02 October 2019
“It is amazing how just being able to brush your own hair can change your whole outlook on life,” great grandmother June Shakespeare gushes.
Over the past few years the 84-year-old had gradually been losing the use of her fingers and it eventually reached the stage where she could hardly use her hands at all.
But following surgery to reattach tendons that had worn away due to wrist arthritis June, who lives in Great Barr, is now able to grab back the many day-to-day skills that most people take for granted.
“Opening doors, taking lids off jars, holding a cup or taking money from my purse – even brushing my hair – had become almost impossible. You can’t imagine just how much that impacted my daily life,” she explained.
As the condition continued to deteriorate June met with specialist hand and wrist surgeon Mr Gunaratman Shyamalan at Spire Little Aston Hospital. He explained that not only could he help her get movement back to her hands but he could also perform the surgery while she remained completely awake.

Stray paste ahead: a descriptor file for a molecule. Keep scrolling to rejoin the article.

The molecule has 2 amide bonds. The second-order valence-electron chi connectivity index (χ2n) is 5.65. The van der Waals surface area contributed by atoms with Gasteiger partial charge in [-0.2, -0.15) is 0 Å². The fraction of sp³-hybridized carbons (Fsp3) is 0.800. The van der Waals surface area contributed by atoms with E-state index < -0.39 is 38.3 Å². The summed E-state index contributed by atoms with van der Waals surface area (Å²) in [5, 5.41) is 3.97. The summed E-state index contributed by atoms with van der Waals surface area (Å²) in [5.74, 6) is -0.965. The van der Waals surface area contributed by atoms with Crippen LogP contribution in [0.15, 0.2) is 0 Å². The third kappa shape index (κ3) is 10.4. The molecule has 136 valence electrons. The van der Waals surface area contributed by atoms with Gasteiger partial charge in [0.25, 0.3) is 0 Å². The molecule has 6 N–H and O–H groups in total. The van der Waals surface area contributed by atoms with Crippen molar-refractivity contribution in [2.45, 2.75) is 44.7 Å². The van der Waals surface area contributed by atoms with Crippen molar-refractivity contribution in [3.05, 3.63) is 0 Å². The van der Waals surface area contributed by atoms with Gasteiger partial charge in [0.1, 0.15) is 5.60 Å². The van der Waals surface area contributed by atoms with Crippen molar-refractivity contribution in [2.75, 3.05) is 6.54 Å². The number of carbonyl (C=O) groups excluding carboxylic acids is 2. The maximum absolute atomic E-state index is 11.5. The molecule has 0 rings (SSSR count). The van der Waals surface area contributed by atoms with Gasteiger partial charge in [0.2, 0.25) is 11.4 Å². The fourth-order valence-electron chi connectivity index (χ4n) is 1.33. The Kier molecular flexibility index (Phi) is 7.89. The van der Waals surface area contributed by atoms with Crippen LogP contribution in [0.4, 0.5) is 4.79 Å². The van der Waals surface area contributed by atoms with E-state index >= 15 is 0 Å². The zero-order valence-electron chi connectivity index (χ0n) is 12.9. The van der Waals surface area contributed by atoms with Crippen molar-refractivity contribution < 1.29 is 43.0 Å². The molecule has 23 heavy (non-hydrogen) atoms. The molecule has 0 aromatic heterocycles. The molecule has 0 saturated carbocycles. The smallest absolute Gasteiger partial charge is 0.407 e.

He said: “Years of arthritis in the bones of her wrist meant that the tendons to her fingers had been severed or ruptured – it is not an uncommon condition in elderly patients.
“What I did was use sections of healthy tendons to repair the torn ones while carrying out repairs to the badly damaged ones. I used a technique called WALANT (Wide Awake Local Anaesthesia No Tourniquet) which meant she was able to stay awake throughout the entire operation.
“Not only does this seem to put patients at ease, but it also means they don’t have to recover from the effects of a general anaesthetic, which speeds up their actual recovery process.”
Now, following a series of physiotherapy treatments, June is delighted to have ‘excellent movement’ back in her wrist.
She said: “The operation went very well and I was delighted to be able to chat with people in the operating theatre as Mr Shyamalan carried out his work. It really put me at ease, both before and during the actual surgery.
“It really is beyond my expectations to be able to do some everyday things that most people take for granted and, as a bit of a bonus, there is hardly a scar to show for the surgery he carried out.”